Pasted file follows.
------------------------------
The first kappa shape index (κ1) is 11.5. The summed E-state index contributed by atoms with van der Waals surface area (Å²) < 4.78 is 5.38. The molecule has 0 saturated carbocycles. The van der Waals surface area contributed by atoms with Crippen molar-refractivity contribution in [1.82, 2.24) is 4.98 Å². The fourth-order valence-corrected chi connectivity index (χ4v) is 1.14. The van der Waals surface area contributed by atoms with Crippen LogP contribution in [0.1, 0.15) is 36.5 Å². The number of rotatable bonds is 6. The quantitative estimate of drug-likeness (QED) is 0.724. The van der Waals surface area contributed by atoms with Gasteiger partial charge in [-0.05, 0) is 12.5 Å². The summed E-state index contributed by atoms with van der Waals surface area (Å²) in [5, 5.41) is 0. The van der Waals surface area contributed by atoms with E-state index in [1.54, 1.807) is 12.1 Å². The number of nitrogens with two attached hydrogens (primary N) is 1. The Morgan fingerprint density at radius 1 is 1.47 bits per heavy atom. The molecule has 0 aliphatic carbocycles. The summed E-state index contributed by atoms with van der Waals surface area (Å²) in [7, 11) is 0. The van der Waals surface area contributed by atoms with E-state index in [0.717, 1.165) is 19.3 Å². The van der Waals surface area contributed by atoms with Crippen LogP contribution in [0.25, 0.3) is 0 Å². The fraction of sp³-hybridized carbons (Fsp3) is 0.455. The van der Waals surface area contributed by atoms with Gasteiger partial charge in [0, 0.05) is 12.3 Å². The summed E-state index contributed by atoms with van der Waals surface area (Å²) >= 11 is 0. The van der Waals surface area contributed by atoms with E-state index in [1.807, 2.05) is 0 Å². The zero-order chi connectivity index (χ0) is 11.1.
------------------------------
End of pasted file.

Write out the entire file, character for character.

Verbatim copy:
The first kappa shape index (κ1) is 11.5. The summed E-state index contributed by atoms with van der Waals surface area (Å²) < 4.78 is 5.38. The molecule has 0 saturated carbocycles. The van der Waals surface area contributed by atoms with Crippen molar-refractivity contribution in [1.82, 2.24) is 4.98 Å². The fourth-order valence-corrected chi connectivity index (χ4v) is 1.14. The van der Waals surface area contributed by atoms with Crippen LogP contribution in [0.1, 0.15) is 36.5 Å². The number of rotatable bonds is 6. The quantitative estimate of drug-likeness (QED) is 0.724. The van der Waals surface area contributed by atoms with Gasteiger partial charge in [-0.05, 0) is 12.5 Å². The summed E-state index contributed by atoms with van der Waals surface area (Å²) in [5, 5.41) is 0. The van der Waals surface area contributed by atoms with E-state index in [1.54, 1.807) is 12.1 Å². The number of nitrogens with two attached hydrogens (primary N) is 1. The Morgan fingerprint density at radius 1 is 1.47 bits per heavy atom. The molecule has 0 aliphatic carbocycles. The summed E-state index contributed by atoms with van der Waals surface area (Å²) in [7, 11) is 0. The van der Waals surface area contributed by atoms with E-state index in [0.717, 1.165) is 19.3 Å². The van der Waals surface area contributed by atoms with Crippen LogP contribution in [0.25, 0.3) is 0 Å². The fraction of sp³-hybridized carbons (Fsp3) is 0.455. The van der Waals surface area contributed by atoms with Gasteiger partial charge in [0, 0.05) is 12.3 Å². The summed E-state index contributed by atoms with van der Waals surface area (Å²) >= 11 is 0. The van der Waals surface area contributed by atoms with E-state index in [1.807, 2.05) is 0 Å². The zero-order chi connectivity index (χ0) is 11.1.